from The American Heritage® Dictionary of the English Language, 5th Edition.

  • noun The part of a plant embryo or seedling plant that is between the cotyledons and the radicle or root.

from The Century Dictionary.

  • noun In botany, that part of the axis which is below the cotyledons. Also called the caulicle, and erroneously the radicle.

from Wiktionary, Creative Commons Attribution/Share-Alike License.

  • noun botany In plants with seeds, that portion of the embryo or seedling between the root and cotyledons.


from The American Heritage® Dictionary of the English Language, 4th Edition

[hypo– + cotyl(edon).]


Help support Wordnik (and make this page ad-free) by adopting the word hypocotyl.


  • Arabidopsis thaliana, the embryonic stem or hypocotyl grows rapidly by longitudinal cell expansion in a process referred to as hypocotyl elongation.

    PLoS Biology: New Articles

  •  It†™ s also grown for its fleshy hypocotyl which is used as medicinal herbal.

    MyLinkVault Newest Links

  • For some reason, I still maintain the awestruck wonder of a kinder planting beans pressed against the side of a jar so that the roots, hypocotyl, and plumule display, then watch in amazement as they burst through the ground and struggle toward the light.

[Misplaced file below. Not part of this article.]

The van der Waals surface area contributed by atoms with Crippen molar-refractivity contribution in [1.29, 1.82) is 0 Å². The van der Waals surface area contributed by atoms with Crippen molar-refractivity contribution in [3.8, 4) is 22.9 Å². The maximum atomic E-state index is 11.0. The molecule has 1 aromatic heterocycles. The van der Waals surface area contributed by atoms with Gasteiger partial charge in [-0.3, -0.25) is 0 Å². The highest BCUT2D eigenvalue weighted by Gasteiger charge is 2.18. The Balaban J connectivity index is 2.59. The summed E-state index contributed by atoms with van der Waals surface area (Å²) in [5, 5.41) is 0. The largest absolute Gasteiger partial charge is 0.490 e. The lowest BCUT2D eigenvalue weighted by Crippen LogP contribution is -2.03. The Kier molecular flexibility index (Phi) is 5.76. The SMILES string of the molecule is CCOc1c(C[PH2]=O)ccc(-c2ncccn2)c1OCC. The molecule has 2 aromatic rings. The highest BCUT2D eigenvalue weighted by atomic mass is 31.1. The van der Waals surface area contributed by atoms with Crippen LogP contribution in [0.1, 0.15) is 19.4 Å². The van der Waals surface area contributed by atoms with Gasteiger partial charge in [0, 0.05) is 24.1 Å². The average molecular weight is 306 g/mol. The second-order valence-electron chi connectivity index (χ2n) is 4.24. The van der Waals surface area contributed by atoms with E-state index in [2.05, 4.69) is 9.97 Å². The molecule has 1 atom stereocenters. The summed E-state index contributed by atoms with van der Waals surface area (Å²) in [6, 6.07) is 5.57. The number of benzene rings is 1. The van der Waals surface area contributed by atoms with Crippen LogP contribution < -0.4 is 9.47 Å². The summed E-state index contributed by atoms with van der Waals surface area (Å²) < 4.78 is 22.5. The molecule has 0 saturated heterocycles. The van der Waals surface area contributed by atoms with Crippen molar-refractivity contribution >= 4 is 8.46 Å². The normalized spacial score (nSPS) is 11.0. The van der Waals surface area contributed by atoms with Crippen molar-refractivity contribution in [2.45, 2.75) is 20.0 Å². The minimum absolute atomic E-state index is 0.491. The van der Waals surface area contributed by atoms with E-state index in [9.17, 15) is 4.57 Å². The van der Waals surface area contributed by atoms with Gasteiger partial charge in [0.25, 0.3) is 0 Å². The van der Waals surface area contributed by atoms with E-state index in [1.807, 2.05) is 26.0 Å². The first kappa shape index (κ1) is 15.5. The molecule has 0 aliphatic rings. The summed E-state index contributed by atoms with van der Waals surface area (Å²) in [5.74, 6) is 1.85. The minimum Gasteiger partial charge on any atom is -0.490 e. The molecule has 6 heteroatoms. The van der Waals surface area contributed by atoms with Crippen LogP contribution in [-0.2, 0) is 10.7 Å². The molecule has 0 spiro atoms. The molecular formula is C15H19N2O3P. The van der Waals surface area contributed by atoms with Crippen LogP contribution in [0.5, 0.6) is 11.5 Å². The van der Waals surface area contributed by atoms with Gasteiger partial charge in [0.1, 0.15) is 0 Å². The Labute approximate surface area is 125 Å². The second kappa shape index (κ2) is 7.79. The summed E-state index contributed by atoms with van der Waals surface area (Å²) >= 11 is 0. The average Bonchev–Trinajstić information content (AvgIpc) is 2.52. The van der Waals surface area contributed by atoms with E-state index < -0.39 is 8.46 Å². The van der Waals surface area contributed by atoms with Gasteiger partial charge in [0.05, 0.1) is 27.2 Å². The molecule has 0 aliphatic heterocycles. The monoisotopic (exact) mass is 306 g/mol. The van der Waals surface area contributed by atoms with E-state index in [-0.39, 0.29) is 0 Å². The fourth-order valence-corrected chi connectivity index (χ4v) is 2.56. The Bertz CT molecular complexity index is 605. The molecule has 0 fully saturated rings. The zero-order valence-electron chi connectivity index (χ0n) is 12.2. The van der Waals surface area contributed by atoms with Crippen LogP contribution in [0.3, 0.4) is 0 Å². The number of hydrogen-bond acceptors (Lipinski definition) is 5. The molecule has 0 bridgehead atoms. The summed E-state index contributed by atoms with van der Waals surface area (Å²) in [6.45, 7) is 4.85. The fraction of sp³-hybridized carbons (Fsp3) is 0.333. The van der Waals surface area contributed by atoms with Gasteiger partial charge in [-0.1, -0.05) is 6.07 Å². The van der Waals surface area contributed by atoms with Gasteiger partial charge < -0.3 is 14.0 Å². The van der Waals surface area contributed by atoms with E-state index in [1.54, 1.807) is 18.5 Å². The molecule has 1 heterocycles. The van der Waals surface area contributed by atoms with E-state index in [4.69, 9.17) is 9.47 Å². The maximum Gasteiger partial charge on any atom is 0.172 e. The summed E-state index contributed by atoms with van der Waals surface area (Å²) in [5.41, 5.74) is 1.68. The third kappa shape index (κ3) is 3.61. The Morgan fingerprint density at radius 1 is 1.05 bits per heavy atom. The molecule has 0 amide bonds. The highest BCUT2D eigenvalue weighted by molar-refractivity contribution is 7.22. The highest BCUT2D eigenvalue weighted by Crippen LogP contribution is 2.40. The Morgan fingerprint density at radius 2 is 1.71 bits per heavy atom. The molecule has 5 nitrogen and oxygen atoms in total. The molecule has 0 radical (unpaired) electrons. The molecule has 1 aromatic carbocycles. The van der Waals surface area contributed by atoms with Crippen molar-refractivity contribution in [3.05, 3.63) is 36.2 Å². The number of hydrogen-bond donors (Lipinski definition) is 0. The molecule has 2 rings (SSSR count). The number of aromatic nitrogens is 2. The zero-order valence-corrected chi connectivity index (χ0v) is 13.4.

"Hey, Matt. Sure is a gorgeous day to get drunk and throw beanbags back and forth on the front sidewalk for 11 hours!"

  • Roots - the swollen root-hypocotyl is rich in starch and sugars and can be creamy-yellow or light or dark purple in colour; yellow ones are usually the most popular.

    Chapter 23

  • Below the ground the central axis is a fleshy structure consisting of the swollen tap root and hypocotyl, similar in general shape to a globe salad radish, but ending in a thick strong root with numerous lateral rootless.

    Chapter 23

  • Isolation and identification of a new growth inhibitor, Raphanusanin, from radish seedlings and its role in light inhibition of hypocotyl growth.

    Chapter 27

  • The hypocotyl region of affected plants is usually constricted, with black necrotic lesions at soil level.

    Chapter 7

  • Bean with one cotyledon removed, after sprouting had begun. _a_, Seed-coat; _b_, cotyledon; _c_, epicotyl; _d_, hypocotyl; _e_, endosperm.

    The First Book of Farming

  • This is the epicotyl, and another growing tip pointed toward the lower end of the kernel; this is the hypocotyl or the part which penetrates the soil and forms roots.

    The First Book of Farming

  • After sending down a root the hypocotyl began to develop into a strong stem which crooked itself until it reached the surface of the soil and then pulled the cotyledons or seed-leaves after it (Fig. 42).

    The First Book of Farming


Log in or sign up to get involved in the conversation. It's quick and easy.